The couple of recipes on that link that call for shorter times may still retain some of the "Glue" flavors, but when doing true barbecue low and slow, the only thing the mustard or the much more expensive Cue Glue does is help create a good bark.
__________________
Rick
RPCookin is offline   Reply With Quote
Old 10-13-2016, 08:45 AM   #9
Executive Chef
 
Whiskadoodle's Avatar
 
Join Date: Nov 2011
Location: Twin Cities Mn
Posts: 2,954
I use yellow ball park mustard as a slather before applying a dry rub to pork ribs. Works great. Helps the rub get in and stay in all those nooks and crannies. (Cook the ribs low and slow.) The caveat-- after a long while, the mustard part releases a very intense aroma and you say What Have I Done! Then it dissipates and voila' finger lickin' ribs are just ahead.

I once used Dijon (lots of it) tossed together with a vinaigrette and oven baked a roasted new potato salad. Same thing with the aroma part. That recipe started out at like 400- 450 and was reduced to 350 until done. The Dijon acted the same and helped all the herbs cling to the taters. However, I thought the high temp was not helpful with the charred herbs and finely diced onion bits. So Don't ask me to share the recipe for this. However, I also wanted a "browned on all sides" potatoes, so I may have roasted them longer than the recipe. Otherwise it was good.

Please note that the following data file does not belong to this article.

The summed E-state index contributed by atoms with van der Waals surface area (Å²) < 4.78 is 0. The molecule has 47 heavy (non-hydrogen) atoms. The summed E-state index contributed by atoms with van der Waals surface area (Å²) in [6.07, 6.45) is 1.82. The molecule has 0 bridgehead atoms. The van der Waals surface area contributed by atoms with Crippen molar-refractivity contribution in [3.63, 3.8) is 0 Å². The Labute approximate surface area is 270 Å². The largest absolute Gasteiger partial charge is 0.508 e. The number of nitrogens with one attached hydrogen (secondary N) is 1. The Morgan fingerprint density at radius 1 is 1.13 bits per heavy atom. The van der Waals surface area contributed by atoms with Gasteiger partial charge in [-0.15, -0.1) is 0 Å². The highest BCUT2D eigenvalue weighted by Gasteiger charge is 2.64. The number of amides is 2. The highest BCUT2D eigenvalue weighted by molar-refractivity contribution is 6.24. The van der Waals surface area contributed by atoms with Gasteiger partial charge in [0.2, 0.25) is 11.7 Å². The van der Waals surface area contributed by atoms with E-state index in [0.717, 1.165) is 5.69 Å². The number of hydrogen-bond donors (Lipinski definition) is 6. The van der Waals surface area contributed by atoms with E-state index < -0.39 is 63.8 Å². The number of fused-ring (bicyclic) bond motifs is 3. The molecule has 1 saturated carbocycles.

__________________

__________________
Whiskadoodle is offline   Reply With Quote
Reply

Thread Tools
Display Modes

Posting Rules
You may not post new threads
You may not post replies
You may not post attachments
You may not edit your posts

BB code is On
Smilies are On
[IMG] code is On
HTML code is Off
Trackbacks are Off
Pingbacks are Off
Refbacks are Off



» Discuss Cooking on Facebook

Our Communities

Our communities encompass many different hobbies and interests, but each one is built on friendly, intelligent membership.

» More about our Communities

Automotive Communities

Our Automotive communities encompass many different makes and models. From U.S. domestics to European Saloons.

» More about our Automotive Communities

Marine Communities

Our Marine websites focus on Cruising and Sailing Vessels, including forums and the largest cruising Wiki project on the web today.

» More about our Marine Communities


Copyright 2002- Social Knowledge, LLC All Rights Reserved.

All times are GMT -5. The time now is 02:09 AM.


Powered by vBulletin® Version 3.8.8 Beta 4
Copyright ©2000 - 2016, Jelsoft Enterprises Ltd.